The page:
Labor leaders were invited to the White House to discuss negotiations to merge the House- and Senate-passed health overhaul packages.
The Washington Post: "The final bill will not include the House's government-run insurance plan, or 'public option'; it will probably include the Senate's new tax on high-cost health plans that could affect many union members; and its penalties for employers who do not provide insurance coverage will probably be closer to the more lenient terms in the Senate bill." Earlier in the day, AFL-CIO President Richard Trumka warned at the National Press Club that Democrats risk a replay of the "Democratic blowout in the 1994 elections, when, after the passage of NAFTA and other disappointments to unions, "'there was no way to persuade enough working Americans to go to the polls when they couldn't tell the difference between the two parties'" (MacGillis, 1/12).
The New York Times: During a private session designed to "search for a sort of compromise," President Barack Obama told the union leaders "that he remained committed to taxing high-cost insurance policies as a way to drive down health costs. But he also signaled that he was willing to amend the proposal to 'make this work for working families,' a senior administration official said."
The proposed 40 percent tax would affect family plans worth more than $23,000 and those worth $8,500 for individuals and could raise $149 billion in new tax revenues over 10 years. "According to one union survey, the tax would affect one in four union members. ... The machinists’ union announced Monday that its executive council had unanimously voted to oppose any health bill that was financed by taxing the value of workers’ existing health plans, and the general president of the International Association of Fire Fighters, Harold A. Schaitberger, accused Mr. Obama of abandoning his campaign promise not to tax the middle class.
Union leaders instead back a House proposal to raise a payroll tax on high-earning couples — those who make more than $1 million a year (Stolberg and Greenhouse, 1/11).
The Detroit News: The disagreement over the "Cadillac tax" has also attracted the attention of United Auto Workers President Ron Gettelfinger, who will be in Washington to fight the proposal. "Gettelfinger says he wants the tax eliminated — or at the very least an increase in the minimum level that would be taxed" (Shepardson, 1/12).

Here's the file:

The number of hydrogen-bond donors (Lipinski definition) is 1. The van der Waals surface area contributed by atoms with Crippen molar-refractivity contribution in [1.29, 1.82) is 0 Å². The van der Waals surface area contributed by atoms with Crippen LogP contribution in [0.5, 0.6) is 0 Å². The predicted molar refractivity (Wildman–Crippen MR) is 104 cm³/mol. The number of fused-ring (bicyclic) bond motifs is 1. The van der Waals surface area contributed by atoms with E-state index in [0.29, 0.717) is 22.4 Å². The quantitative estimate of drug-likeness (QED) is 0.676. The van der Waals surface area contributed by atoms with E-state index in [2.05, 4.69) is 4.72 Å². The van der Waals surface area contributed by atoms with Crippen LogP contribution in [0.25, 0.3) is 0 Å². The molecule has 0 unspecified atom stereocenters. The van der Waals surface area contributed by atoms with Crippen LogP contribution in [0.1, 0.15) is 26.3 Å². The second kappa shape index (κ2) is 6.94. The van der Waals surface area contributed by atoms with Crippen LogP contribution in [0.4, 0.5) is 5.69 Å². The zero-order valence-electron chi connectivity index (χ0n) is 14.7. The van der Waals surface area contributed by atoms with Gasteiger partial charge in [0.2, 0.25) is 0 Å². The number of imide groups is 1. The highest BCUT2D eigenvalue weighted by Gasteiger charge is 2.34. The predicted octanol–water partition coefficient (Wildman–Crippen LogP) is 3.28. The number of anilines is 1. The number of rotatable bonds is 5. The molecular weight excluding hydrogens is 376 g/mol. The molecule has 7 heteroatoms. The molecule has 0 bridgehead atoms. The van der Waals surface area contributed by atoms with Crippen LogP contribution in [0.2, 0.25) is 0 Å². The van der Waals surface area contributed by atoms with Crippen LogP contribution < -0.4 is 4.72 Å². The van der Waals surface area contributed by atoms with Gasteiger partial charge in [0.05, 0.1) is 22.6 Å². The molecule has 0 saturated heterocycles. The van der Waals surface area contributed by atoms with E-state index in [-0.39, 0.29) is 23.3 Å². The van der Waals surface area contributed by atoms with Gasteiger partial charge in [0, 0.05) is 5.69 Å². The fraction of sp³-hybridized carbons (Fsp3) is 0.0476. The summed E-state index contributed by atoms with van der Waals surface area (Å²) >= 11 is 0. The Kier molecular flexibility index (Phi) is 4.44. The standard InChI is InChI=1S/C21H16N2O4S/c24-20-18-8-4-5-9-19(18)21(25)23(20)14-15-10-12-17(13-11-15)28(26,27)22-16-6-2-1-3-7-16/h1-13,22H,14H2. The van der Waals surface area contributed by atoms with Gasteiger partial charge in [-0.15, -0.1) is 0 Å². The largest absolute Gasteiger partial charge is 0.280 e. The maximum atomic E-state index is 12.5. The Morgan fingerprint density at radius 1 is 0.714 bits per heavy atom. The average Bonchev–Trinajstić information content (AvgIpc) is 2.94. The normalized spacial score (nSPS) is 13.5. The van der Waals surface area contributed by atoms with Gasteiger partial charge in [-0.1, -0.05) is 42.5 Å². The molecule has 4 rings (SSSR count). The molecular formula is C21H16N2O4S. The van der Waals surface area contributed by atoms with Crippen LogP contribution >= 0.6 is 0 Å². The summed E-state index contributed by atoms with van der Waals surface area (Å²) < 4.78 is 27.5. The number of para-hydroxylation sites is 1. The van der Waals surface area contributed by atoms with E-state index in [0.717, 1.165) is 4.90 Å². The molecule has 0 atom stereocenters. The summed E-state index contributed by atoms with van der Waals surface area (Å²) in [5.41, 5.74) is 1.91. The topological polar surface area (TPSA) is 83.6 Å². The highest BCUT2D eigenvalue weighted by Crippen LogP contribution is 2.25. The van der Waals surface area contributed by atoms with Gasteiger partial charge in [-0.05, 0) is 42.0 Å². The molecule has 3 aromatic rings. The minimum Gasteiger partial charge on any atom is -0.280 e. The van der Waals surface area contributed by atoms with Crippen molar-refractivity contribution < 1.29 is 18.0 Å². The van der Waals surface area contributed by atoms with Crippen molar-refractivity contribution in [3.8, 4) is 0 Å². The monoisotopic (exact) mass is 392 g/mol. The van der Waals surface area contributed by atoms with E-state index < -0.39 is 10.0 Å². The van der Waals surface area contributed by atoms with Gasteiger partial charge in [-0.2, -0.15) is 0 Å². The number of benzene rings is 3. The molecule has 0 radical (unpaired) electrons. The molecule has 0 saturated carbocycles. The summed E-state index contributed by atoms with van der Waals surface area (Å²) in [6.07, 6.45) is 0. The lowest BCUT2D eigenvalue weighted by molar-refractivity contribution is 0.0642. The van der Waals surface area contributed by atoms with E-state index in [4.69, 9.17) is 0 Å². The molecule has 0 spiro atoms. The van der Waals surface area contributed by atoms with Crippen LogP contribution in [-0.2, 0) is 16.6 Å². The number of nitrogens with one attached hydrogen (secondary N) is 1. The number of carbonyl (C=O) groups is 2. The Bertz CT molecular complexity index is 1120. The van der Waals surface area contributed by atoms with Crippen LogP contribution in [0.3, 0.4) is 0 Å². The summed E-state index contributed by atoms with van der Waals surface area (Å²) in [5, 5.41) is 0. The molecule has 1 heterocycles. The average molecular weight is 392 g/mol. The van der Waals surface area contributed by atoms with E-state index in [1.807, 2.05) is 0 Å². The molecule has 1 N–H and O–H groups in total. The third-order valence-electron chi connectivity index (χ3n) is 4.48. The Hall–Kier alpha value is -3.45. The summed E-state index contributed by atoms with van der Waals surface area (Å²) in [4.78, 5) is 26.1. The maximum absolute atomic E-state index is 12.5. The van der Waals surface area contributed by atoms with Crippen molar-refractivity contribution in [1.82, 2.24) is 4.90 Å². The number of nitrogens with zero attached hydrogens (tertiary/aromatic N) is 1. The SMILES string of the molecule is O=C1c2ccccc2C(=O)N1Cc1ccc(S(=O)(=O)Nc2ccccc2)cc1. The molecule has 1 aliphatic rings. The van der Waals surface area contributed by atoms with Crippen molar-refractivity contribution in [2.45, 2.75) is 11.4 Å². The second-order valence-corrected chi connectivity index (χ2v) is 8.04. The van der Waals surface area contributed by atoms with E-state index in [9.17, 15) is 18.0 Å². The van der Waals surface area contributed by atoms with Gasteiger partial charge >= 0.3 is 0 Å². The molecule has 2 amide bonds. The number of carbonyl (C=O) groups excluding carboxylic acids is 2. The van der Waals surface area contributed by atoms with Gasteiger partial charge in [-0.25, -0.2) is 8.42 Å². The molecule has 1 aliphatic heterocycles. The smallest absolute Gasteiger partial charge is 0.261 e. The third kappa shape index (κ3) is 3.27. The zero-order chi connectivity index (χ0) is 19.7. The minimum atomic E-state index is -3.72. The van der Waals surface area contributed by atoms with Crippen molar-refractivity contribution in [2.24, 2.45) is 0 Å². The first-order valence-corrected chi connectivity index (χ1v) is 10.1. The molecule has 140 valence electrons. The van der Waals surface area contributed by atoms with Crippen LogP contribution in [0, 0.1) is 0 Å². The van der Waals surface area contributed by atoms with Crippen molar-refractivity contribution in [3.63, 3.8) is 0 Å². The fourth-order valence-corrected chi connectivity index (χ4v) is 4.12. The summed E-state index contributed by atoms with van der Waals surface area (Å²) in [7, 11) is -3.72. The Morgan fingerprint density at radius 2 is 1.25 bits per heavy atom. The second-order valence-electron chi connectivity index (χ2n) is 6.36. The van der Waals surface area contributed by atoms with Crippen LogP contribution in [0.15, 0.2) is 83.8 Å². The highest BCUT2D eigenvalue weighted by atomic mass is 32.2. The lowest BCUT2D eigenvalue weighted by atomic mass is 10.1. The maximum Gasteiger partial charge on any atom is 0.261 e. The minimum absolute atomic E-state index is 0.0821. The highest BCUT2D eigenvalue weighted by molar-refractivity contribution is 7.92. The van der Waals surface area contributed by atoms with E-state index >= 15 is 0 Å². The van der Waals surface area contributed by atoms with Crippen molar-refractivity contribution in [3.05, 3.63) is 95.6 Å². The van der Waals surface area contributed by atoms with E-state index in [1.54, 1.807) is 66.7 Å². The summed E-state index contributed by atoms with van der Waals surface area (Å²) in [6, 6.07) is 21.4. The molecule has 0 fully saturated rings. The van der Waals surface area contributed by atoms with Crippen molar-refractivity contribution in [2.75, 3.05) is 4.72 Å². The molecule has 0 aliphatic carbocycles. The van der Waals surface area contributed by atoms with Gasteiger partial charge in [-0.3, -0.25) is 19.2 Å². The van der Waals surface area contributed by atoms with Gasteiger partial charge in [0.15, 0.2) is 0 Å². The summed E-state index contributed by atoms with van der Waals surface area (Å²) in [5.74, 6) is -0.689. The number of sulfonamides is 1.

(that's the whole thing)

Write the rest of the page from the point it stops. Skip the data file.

NPR: "The problem for President Obama is that the unions for years have been negotiating bigger and better health insurance packages in lieu of wage increases" (Liasson, 1/12).
The Associated Press: The White House has indicated that, though it will not disappear, "the tax may change so it hits fewer workers." For instance, "raising the threshold for the tax from $23,000 to $25,000 or higher" is one possibility under discussion. "The threshold has already been raised for first responders and workers in certain high-risk fields and the levy could be softened for more union professions" (Werner, 1/12).
The Washington Times: The 'Cadillac' tax and the House's plan to tax high-earning couples are not interchangeable. The House approach — a 5.4 percent tax "for families with incomes over $1 million or individuals over $500,000 — would raise about $460 billion over a decade." Meanwhile, the "Senate's $871 billion plan ... raises a smaller portion of its funding through the "Cadillac" tax, bringing in $149 billion over a decade" and is also "financed through cuts to Medicaid and Medicare funding and raise some money by taxing medical device makers, fining some employers that don't provide insurance coverage and some individuals who don't get it" (Haberkorn, 1/12).
PBS NewsHour also follows the debate over taxing the high-cost insurance plan and seeks the views of "Jonathan Gruber, a health economist at the Massachusetts Institute of Technology -- he is also a paid consultant to the Obama administration -- and Josh Bivens, an economist at the Economic Policy Institute" (Ifill, 1/11).